The Ohio Legislature is dazed and confused about equal protection
Earlier this month, Ohio Governor John Kasich signed Ohio HB523, a bill legalizing medical uses of cannabis in the state. Like every other state to liberalize its regulation of marijuana, Ohio will strictly regulate all new businesses participating in the industry, whether they grow, test, or sell cannabis products at retail. Getting a license to engage in these businesses is expected to be expensive and highly competitive, but potentially lucrative. Like in other states, applicants will likely put up hundreds or thousands of dollars in nonrefundable application fees alongside extensive application packets demonstrating their qualification and fitness to run a cannabis business. Unlike other states though, getting a business license under Ohio’s law will depend on the color of your skin.
The new law requires the state to allocate fifteen percent of new cannabis business licenses to black, Asian, Hispanic, or Native American applicants. The racial quota provision was an addition requested by a group of Democratic lawmakers whose votes were necessary to keep the bill fast-tracked through Ohio’s Republican-controlled legislature. However, Republicans and Democrats from Ohio’s legislative chambers said the constitutionality of the measure never even came up.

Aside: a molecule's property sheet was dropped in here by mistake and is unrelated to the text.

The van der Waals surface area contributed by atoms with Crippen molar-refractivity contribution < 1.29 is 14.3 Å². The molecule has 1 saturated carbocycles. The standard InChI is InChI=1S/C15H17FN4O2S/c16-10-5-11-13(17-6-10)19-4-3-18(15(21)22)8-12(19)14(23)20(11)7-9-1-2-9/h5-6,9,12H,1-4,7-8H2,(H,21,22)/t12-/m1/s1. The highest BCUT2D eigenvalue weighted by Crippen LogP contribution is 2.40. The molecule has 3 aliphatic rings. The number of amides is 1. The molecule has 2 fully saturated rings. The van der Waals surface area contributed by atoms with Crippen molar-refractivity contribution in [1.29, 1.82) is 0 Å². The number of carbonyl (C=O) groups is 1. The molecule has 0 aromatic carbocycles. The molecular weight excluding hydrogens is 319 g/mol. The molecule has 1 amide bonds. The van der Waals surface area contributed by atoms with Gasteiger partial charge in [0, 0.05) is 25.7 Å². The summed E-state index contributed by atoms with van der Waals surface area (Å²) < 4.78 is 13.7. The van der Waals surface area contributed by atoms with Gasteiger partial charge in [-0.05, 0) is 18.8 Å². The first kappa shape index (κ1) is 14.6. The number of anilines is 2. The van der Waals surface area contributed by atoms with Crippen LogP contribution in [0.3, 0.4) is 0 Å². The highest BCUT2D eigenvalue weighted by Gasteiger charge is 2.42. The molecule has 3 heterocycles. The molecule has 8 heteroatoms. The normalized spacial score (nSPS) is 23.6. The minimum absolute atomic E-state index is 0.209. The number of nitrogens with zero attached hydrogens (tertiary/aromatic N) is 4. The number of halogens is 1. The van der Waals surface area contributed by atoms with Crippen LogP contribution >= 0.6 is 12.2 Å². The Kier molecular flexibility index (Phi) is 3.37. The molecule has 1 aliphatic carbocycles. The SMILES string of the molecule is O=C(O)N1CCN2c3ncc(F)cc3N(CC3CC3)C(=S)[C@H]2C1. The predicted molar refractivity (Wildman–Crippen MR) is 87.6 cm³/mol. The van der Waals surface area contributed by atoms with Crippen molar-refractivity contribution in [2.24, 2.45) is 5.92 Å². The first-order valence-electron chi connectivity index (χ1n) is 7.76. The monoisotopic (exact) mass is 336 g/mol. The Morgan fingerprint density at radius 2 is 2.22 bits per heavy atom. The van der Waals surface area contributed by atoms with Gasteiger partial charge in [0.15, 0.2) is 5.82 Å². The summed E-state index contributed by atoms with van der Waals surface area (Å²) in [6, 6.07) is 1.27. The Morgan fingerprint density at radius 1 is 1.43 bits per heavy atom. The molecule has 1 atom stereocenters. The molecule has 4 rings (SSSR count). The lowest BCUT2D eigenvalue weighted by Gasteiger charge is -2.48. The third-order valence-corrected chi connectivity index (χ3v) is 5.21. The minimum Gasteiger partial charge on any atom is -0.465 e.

The Equal Protection Clause of the Fourteenth Amendment, of course, forbids Ohio from discriminating based on skin color absent a compelling reason. For example, Government entities have justified treating individuals as mere members of a racial category in the past by claiming it necessary to remedy the effects of past discrimination. But here, where the relevant industry has never previously existed, that’s going to be a hard sell. However the state tries to justify its race-based distribution of business licenses, and whatever reasons lawmakers had for inserting the quota in the first place, the law’s racial quota is almost certain to be held unconstitutional.
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